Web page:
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Others say she made a huge concession in her Florence speech, saying that there would be a transition period of up to two years, that the UK would pay its scheduled EU contributions in that period, and that the UK would meet its commitments. But having a transition period was proposed by May from the beginning, in her Lancaster House speech, a transition period was always expected to involve payment of contributions, and the UK position from the start has been that it would meet its commitments – the question has always been what those commitments are.
I don’t believe May has scope to fold – or indeed, to concede anything more – and I’m not convinced she actually wants to. The UK flat refusing to discuss money any more and the UK government publishing plans for no deal preparations, with hints of major expenditure in the New Year, are very encouraging. Philip Hammond is right to say that such expenditure need not start until the last moment, since the government should still hope for a deal for as long as possible. Once the UK starts spending serious money, it will be hard to go back, partly because to justify the sums involved (which I would estimate as potentially £10-20 billion up-front, around the same cost as a lavish Olympics) the government will need to tell British taxpayers that no deal is likely and is the EU’s fault. That is also a good reason to pre-announce a date at which significant spending will start – so as to give the EU a chance to relent and offer some sign (which it has not yet done) of appetite for a deal. As matters stand, the EU is giving every impression of not wanting to do a deal at all.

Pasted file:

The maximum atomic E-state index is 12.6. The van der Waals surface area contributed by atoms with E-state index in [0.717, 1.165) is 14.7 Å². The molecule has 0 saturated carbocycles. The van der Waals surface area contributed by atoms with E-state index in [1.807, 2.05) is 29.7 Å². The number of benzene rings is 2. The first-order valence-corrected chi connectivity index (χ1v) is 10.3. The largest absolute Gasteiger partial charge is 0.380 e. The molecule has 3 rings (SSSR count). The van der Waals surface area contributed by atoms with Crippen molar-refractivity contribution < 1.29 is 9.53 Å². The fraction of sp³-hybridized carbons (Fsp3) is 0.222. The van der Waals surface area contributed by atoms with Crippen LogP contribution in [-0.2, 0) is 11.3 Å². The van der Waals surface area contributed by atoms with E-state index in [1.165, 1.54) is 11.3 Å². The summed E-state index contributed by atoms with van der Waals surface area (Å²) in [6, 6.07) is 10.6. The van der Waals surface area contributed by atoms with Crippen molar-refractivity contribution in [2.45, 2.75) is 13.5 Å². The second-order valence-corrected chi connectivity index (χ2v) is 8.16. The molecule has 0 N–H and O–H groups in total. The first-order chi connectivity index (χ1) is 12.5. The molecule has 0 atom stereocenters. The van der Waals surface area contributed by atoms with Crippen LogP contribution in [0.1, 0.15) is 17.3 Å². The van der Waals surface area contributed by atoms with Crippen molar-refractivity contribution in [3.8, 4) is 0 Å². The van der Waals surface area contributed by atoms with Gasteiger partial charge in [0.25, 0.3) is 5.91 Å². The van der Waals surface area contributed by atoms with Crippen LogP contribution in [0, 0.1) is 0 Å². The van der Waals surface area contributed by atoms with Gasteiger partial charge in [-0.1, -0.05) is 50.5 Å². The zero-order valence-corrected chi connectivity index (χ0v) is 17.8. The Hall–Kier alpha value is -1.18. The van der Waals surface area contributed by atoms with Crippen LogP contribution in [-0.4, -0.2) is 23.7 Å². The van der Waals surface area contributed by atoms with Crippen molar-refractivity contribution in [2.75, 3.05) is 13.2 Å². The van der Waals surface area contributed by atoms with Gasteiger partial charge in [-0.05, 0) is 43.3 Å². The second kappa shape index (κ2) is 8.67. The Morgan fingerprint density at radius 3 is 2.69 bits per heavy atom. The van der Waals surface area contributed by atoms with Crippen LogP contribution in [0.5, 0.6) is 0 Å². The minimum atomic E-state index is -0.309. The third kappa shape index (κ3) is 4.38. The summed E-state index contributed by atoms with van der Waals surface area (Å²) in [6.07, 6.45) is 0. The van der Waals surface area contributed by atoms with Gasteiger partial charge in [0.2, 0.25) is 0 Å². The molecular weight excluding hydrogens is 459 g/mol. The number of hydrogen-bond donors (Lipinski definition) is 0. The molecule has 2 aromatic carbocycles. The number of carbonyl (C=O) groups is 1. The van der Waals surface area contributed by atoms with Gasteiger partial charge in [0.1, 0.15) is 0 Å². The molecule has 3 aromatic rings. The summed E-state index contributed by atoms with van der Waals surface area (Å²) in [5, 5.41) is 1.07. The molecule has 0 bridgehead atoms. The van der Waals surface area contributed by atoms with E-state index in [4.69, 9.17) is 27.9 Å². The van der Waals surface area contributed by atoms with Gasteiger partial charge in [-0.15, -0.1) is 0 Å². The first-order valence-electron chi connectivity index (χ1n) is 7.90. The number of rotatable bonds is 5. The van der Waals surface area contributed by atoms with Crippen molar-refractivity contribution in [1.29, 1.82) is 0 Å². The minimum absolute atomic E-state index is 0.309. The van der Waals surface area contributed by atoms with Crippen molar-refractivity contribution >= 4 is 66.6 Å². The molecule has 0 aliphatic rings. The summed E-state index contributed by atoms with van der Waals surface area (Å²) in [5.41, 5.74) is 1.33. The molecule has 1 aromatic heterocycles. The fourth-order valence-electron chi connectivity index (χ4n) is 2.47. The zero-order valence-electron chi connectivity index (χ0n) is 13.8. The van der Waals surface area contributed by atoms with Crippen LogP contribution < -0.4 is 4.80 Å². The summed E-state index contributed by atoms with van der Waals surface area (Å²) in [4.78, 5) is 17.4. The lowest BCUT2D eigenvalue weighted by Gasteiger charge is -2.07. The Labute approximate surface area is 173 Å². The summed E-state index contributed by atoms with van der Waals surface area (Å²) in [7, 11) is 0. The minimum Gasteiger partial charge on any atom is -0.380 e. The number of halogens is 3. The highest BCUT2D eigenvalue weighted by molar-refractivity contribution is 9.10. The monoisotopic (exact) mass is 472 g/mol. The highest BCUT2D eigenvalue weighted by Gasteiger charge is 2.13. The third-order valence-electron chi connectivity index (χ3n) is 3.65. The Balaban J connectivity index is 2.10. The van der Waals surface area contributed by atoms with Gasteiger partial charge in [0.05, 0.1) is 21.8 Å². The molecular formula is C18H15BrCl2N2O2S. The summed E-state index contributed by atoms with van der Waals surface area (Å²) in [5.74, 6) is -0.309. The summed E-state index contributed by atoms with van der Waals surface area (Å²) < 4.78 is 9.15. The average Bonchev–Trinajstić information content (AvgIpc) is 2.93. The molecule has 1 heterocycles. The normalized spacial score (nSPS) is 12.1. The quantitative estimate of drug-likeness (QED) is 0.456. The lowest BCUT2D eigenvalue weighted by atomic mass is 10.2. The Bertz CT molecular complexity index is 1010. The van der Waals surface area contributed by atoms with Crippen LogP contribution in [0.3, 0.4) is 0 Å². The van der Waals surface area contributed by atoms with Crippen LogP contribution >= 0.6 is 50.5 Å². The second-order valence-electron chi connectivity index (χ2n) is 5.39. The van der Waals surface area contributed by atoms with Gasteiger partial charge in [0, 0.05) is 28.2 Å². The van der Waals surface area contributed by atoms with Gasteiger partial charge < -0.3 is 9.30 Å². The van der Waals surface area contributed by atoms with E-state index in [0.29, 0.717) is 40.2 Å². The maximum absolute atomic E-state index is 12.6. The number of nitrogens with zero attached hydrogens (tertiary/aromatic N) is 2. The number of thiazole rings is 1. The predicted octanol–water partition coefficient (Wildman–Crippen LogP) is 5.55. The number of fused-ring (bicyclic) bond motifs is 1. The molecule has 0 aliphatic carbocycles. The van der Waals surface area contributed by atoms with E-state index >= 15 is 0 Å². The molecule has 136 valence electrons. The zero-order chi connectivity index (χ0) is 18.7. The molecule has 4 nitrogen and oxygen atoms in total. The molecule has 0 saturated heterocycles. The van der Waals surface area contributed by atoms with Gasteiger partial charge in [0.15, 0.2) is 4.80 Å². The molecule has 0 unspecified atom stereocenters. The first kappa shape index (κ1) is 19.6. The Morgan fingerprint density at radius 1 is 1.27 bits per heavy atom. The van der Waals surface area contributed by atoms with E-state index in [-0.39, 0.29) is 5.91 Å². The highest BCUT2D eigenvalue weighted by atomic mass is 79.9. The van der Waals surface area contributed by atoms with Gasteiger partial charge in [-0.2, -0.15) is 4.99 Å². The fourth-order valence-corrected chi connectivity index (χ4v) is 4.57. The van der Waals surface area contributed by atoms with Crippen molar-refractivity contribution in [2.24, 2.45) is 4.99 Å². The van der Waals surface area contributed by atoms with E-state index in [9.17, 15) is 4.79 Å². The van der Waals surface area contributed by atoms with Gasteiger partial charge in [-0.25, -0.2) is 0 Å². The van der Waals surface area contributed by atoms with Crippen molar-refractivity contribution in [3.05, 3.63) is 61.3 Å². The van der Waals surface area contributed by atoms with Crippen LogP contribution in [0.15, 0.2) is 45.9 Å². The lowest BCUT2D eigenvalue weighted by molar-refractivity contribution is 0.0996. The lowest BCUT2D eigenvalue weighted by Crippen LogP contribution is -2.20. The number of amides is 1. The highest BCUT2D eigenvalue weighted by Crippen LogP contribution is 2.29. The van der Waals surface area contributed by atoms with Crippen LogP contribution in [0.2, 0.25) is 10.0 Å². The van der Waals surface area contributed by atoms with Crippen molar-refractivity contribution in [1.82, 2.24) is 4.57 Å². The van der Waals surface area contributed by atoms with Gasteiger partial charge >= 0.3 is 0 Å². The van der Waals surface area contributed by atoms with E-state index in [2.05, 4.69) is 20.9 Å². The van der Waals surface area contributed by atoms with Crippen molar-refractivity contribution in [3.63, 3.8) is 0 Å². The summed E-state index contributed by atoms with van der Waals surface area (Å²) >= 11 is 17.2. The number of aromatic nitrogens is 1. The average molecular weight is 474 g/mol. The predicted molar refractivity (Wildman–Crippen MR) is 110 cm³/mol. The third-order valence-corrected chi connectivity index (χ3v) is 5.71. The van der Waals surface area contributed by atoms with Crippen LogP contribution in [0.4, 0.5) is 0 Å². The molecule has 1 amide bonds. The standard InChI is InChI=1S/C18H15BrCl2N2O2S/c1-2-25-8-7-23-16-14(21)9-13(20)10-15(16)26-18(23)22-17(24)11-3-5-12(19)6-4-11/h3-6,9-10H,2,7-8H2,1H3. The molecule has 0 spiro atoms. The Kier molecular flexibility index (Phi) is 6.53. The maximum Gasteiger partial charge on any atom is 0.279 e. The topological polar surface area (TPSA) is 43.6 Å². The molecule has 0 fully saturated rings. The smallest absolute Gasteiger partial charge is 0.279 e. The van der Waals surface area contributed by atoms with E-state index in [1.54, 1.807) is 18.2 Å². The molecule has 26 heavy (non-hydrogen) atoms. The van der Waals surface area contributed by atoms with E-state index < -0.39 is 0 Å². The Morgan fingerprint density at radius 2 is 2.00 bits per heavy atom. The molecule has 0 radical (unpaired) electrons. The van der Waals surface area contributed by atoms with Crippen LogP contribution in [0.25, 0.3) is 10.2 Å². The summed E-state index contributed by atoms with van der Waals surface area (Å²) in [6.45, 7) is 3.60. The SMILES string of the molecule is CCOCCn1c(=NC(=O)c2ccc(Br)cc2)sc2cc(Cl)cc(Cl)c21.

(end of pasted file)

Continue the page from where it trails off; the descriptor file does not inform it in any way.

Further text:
How to proceed? If we do start spending billions preparing for a no-deal, we will burn good will as well as money. We should communicate that to the EU as well: if you make us waste money preparing for no deal, that will have consequences for you as well.
Instead, a budget for no preparations should be set as a contingency in Philip Hammond’s Budget – though it need not start to be spent for a few weeks. When and if the deadline for the EU to see sense lapses and no-deal preparations must start, there should also be a Cabinet-rank Minister for No Deal, to oversee the preparations.
As Philip Hammond rightly pointed out, there are two forms of no deal. There is an agreement with the EU to part amicably, if not exactly as friends, in March 2019 with no future relationship in place. That can be called a “no deal deal”. There is also total disagreement, with the EU and UK both claiming the other owes it money, the EU claiming it has jurisdiction over EU citizens and their rights are being unilaterally violated, and no cooperation in dealings with the non-EU world either, at the WTO, existing EU trade deals or other issues such as air routes or the environment.
If we are to have no deal, it would be better to have such a no deal deal. So perhaps we should combine the commencement of serious preparations with a no-deal offer to the EU on the three exit questions. Something like the following: €5 billion in exit payment, an automatic right for any EU citizen living in the UK as at March 2019 to become a UK citizen and a guarantee of no physical infrastructure at the Irish border.
I judge the chances of no deal as now perhaps above 50 per cent. We need to be clear and straightforward with the EU about how we see this. There is no scope for further concessions ahead of trade talks and if they do not start by some date (which I would like to be November 1, but perhaps a couple of weeks’ later is necessary) we shall interpret that as meaning the EU does not want a deal. If that date is passed with no signal of appetite for an agreement, we shall appoint a Minister for No Deal and commence significant expenditure, making a take-it-or-leave-it no deal offer on the three outstanding issues.
We’ve had quite enough of the EU deciding whether there has been “sufficient progress”, as if it were marking our homework. It’s time to change the game.